Michael shook his head while Mr. Brennan was shaking his hand, and both actions seemed to pull him back to reality.

“Sorry, Mr. Brennan. Sorry, sir. I was just—”

“Don’t even say it, lad. We’re the ones’er sorry for the loss of your dear mother. Jackie told us how sick she was and all.”

The elder man had looped his arm through Michael’s, as a gesture of both moral and physical support, considering his dazed state. The morning air was still near freezing, and Michael had been just standing there on the stoop, staring out at the cold dankness of the city.

“We’ve already taken up a bit of a collection, Michael. We’ve got a coffin maker from Hanlon’s, and we’ll get the wagon arranged for three this afternoon,” Mr. Brennan was saying. “It’ll be a fine send-off, lad. No worries now, OK?”

Michael watched a coal wagon creak by in the street, pulled by a haggard old mare, tired before the day had even begun.

“A wagon?”

“Aye, out to the cemetery over in Brooklyn, son,” Mr. Brennan said. “Unless you’ve got other plans. Maybe a special arrangement with St. Brigiďs?”

Michael hadn’t been to St. Brigid’s in ten years. His mother had been devoted to the old famine church on Avenue B, a rock for Irish immigrants like themselves. But she stopped going to services after Michael’s father had gone and instead took to cursing her religious tenets on a regular basis, blaming God for leaving her damned and in the grips of hell over the last few years. Cemeteries in the city had been banned years ago as land became scarce. The rural fields of Brooklyn had become the resting place for the modern dead.

“Uh, no, sir. No, the wagon is fine, sir. Thank you, sir.”

The two stood there together, watching out over the street, Mr. Brennan stamping his feet in the cold, Michael blinking his eyes as if taking shutter photos of a world he didn’t recognize anymore. On several occasions men or women with faces he should have known came up and offered their condolences. The men shook his hand, clasping it with both of theirs as though he’d come through some sort of initiation of pain into their world of adulthood. The women simply took his hands in theirs and looked into his glossy eyes with a knowledge he had never seen before.

Yes, his father was gone, but there had never been condolences given like these. Yes, his older brother had left, but it was an absence of his own making, a choice even. Now Michael was the only one left, a position that harbored this sympathy in others but only froze Michael for now.

“Ah, there, boy. The ladies are finished,” Mr. Brennan finally said and turned Michael back to his own entryway. The four ladies were descending the steps, moving in a dark pack. Again Mrs. Ready took his hands.

“She’s ready, son,” the woman said. “If you’ll just sit with her now, we’ll start spreading the word and you can greet the well-wishers. We’ll make sure you get some food in you, too, Michael.”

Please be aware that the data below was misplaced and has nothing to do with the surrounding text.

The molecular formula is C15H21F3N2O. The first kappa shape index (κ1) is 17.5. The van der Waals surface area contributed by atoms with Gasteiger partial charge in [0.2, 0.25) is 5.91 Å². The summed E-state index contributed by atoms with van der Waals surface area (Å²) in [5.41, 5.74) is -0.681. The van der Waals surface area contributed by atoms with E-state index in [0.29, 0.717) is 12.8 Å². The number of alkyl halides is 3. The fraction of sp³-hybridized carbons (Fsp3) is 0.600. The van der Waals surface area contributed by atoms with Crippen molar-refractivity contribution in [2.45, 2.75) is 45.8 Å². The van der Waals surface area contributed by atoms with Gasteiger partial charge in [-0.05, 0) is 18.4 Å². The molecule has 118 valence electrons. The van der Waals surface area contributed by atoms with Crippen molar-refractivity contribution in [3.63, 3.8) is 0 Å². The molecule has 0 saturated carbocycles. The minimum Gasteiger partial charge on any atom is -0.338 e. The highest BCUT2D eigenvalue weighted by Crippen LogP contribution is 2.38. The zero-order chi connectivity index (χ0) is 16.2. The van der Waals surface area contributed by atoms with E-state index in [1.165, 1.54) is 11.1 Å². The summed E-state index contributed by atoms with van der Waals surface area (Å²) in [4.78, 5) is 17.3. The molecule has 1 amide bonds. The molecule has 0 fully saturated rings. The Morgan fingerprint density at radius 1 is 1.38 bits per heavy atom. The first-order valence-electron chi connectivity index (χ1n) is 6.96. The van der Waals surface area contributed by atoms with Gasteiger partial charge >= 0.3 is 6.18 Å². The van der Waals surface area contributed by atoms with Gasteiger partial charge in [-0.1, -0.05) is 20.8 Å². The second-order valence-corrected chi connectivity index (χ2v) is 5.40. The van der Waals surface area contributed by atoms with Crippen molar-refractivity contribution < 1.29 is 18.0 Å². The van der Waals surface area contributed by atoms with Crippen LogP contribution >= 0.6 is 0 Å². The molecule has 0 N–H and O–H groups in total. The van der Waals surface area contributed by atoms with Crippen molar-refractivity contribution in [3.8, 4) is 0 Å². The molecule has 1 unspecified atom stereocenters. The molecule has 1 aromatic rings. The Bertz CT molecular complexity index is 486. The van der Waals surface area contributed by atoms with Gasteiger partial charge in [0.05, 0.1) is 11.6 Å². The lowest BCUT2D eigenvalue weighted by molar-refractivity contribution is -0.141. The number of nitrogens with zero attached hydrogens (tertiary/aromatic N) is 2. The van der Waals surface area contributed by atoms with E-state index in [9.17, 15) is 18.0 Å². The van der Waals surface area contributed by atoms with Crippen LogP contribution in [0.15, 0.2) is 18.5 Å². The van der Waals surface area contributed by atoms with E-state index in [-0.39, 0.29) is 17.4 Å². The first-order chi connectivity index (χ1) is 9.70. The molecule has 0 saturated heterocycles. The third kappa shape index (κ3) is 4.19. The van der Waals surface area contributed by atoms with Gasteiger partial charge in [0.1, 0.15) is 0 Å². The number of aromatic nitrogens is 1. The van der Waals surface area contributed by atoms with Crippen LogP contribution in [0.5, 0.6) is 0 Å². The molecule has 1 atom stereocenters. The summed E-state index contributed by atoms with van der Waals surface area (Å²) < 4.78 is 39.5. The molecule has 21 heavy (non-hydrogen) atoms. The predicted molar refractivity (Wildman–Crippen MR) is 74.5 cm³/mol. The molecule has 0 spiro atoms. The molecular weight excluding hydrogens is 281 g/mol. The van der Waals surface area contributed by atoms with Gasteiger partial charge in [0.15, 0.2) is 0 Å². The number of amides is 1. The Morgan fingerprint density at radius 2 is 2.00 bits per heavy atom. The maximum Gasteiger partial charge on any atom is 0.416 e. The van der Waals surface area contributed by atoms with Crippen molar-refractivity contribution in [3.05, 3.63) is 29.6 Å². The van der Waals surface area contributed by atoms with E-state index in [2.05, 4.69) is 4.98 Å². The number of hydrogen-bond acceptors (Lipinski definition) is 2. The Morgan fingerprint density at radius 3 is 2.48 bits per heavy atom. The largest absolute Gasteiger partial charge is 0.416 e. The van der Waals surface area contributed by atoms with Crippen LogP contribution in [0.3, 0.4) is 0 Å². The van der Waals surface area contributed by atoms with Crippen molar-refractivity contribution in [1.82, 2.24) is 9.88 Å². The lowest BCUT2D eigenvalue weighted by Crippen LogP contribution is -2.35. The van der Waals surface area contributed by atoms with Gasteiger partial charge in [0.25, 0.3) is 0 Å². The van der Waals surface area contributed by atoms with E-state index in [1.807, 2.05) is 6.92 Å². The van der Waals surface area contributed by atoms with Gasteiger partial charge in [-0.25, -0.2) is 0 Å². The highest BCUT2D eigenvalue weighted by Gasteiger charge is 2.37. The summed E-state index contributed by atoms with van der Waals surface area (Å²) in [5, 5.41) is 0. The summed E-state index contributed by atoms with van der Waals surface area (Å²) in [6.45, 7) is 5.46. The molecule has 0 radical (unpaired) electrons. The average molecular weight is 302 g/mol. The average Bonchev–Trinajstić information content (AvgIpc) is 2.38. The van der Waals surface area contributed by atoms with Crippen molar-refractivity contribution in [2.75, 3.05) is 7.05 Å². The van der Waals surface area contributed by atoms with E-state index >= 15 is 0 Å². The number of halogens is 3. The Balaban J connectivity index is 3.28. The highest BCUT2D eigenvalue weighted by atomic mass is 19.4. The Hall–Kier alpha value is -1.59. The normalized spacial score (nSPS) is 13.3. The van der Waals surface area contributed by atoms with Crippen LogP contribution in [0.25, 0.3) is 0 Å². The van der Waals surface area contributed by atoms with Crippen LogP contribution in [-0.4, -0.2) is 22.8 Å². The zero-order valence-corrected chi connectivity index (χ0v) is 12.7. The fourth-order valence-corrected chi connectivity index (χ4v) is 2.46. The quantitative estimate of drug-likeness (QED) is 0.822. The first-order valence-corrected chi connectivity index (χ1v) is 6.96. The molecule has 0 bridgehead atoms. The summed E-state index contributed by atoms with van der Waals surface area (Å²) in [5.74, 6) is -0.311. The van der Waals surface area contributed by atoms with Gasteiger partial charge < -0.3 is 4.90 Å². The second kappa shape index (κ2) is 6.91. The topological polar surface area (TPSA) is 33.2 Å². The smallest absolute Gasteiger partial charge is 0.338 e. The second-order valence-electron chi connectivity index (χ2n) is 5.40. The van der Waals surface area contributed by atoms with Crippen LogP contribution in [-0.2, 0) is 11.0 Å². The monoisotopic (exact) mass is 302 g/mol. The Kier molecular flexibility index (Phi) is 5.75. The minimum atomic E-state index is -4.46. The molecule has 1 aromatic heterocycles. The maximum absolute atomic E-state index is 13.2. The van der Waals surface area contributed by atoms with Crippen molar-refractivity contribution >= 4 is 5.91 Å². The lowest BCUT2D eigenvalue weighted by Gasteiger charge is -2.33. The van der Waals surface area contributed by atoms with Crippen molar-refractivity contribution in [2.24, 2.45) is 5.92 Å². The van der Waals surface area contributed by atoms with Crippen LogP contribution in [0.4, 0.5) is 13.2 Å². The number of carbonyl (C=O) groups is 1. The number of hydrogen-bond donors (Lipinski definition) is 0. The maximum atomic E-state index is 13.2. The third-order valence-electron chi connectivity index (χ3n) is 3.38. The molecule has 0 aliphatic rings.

She then turned to Mr. Brennan.

“The wagon has been arranged?”

“Aye. Three o’clock.”

She patted Michael on the sleeve. “We’ll be back, son. You won’t have to do this alone.”

When they’d gone, Michael made his way back up into his flat. Lying on the bed, his mother’s corpse had been transformed. The women had found her black dress, had apparently spongebathed her and changed her clothing. They’d used some kind of scented water. The room smelled of flowers instead of sweat and mold and sickness. They’d left two extra kerosene lamps to help brighten the room. All had been carefully posed: his mother lying square in the middle of the bed, her black church shoes buffed and tied, her dress unwrinkled and tucked just right along her thin body. Her hands were folded on her chest, the fingers interlaced, the ring his father had given her before they even left Ireland on her finger and turned prominently upward. Her eyes were closed, and the grimace of death had been replaced by simple manipulation of skin going slowly into rigor. The women had used perhaps their own makeup to cover her mottled gray face and had added just a whisper of rouge. Still, when Michael looked down at his mother, her face seemed to be melting; the bones of her cheeks and nose looked as if they would expose themselves as her skin slackened. The women had added some color to her lips to keep them from going dark, but even with the faux stoicism they placed on her face, she seemed a puttied version of herself.

Michael washed himself and dressed in the best clothes he had, a pair of corduroy pants, a shirt that could still pass for white, and a threadbare jacket. He took up his post in the straight-backed chair again and listened for the inevitable sound of footsteps up the stairwell.

The Sheehans from the butcher’s shop down the block came. The Huntaways from next door. The Flannigans from the tavern. Couples his mother’s age that he barely knew came and pressed coins rolled in pieces of cloth into his hand. Women brought pots of stew and sweetbreads and placed them on the only table in the room. Three young boys came with flowers. Michael didn’t know their names. “They went out and got them from the professor up on Tenth Street who grows a garden,” their father said. Michael nodded. He and Danny had done the same when they were that age and old Mrs. Clancy died, but he didn’t remember them asking first. He caught himself wondering if it was from the same garden. So long ago.

Near the end of the prescribed two hours of visitation, one of Danny’s old friends showed up. Ian Cronin. Ian and Danny had been thicker than thieves until Cronin had joined the police.

BOOK: The Styx